2. Brick wall – This is the usual lens test for corner sharpness. Shot from about five feet. See a larger version that allows you to zoom in on different areas -- this is the original scan without any sharpening.
3. Buildings – Just a vertical shot. Nothing special.
4. Handrail – Shot from about five feet away. Smooth tones and nice rendition of out-of-focus areas.
5. The walkway – This walkway used to go from the parking garage to Horne's department store. The Horne's building is now owned by a health insurance company. In the background is PNC Park. See a larger version that allows you to zoom in on different areas -- again, the original scan without any sharpening applied.
6. Champions – A shot of the banners that grace the streets of Pittsburgh following the Super Bowl victory.
7. Closed – A shot of the sign near the front entrance of PPG Plaza. Not sure why they close it -- maybe they don't want people falling down the steps in the winter.
8. Statues – Not sure what these people are. I'm generally in a bit of hurry these days to walk the four blocks to the office so I can get out of the freezing cold. Again, nice rendition of the out-of-focus regions.
9. Snoopy – This sits on a sidewalk, and for the life of me, I can't explain what it is, why it's there, and why no one has destroyed it.
» More photos: Here are five photos (in a Flash display).
» Even more photos:
1. Iron fence -- This was the first shot. I don't believe it was at f/4.0, because it was a sunny day, and this was in bright shade. If I recall, I shot it at f/5.6.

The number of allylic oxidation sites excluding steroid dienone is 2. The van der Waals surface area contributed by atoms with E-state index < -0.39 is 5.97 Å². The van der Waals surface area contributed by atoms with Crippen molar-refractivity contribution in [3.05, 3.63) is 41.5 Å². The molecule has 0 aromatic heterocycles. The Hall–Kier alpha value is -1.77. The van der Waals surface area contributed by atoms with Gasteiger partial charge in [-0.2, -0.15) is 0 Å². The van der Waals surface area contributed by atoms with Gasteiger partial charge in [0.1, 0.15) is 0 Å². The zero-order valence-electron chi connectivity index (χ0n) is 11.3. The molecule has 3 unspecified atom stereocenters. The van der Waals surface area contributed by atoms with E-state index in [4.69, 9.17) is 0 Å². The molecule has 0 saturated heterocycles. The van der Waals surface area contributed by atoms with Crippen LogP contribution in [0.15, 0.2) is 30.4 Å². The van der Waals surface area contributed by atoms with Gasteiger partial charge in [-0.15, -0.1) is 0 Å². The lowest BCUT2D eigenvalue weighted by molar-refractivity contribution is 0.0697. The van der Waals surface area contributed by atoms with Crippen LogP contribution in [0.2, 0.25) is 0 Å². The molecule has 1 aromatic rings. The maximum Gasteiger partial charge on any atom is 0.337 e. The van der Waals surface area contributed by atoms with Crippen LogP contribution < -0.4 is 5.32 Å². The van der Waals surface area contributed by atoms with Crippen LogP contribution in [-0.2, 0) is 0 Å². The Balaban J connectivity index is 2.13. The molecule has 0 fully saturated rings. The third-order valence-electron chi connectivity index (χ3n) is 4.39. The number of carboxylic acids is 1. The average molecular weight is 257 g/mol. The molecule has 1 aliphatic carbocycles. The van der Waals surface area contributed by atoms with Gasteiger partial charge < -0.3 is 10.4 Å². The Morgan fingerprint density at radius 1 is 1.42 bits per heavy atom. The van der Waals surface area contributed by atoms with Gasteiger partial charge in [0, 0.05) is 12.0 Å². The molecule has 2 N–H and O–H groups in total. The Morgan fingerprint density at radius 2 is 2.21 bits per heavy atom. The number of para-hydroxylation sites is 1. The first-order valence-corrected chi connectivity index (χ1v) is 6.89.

2. Three leaves -- Another one at f/5.6. One of the leaves is just starting to turn. Shot from a fairly close distance.
3. Ramp to the bridge -- I shot this at f/4.0. This ramp leads to the Ninth Street Bridge, one of the "Three Sisters," as they're called.
4. Peeling bark -- I think this might have been f/5.6 at 1250. As I mentioned, it was a very bright day.
5. Fence No. 1 -- The first of three shots at f/4.0. This was near the David L. Lawrence Convention Center, which hangs over the 10th Street Bypass and the walkway that runs above the river. It provides nice shade, and for me the opportunity to shoot wide open. I'm shooting from a three-quarter angle.
6. Fence No. 2 -- I stood very close to the fence. I didn't press myself up against it, as I didn't want the fence to move.
7. Fence No. 3 -- For this shot, I set the lens to its minimum distance (0.9 meters) and moved in until the leaf that was hanging through the fence was in focus. By the way, those two red ovals are traffic signals. Notice how they rendered as ovals, rather than circles. It's because the lens was not perpendicular to the plane on which the lights sat.
8. Slightly further down -- Same fence, but another section. This one is to illustrate corner-to-corner performance of the lens when shot wide open.
A closer look at No. 8
These can be interesting only to the extent that it gives you an idea of how well a lens performs in a certain situation. Pixel-peeping, as this often is called, is used to support or reject a point of view, so take this for what it's worth. It's doubtful that most photographers would every enlarge a photo to this dimension, although I suppose there will be instances in which you might want to enlarge a very tiny portion of an image. At this point, however, you begin to hit the limitations of the 35mm format, more than limitations of a particular lens.
In this case, I shot a chain-link fence at maximum aperture (f/4.0) from a distance of about four feet or so. I didn't measure.
This larger shot has highlight areas that link to popup versions of each corner and the center. As you can see, sharpness falls off very slightly in the corners but is imperceptible when viewed at normal sizes up to about 8x10, I would guess. Stop the lens down to f/5.6 or f/8.0, and it's no longer an issue.
There is no discernable vignetting or distortion. Overall, an excellent performance for a triplet.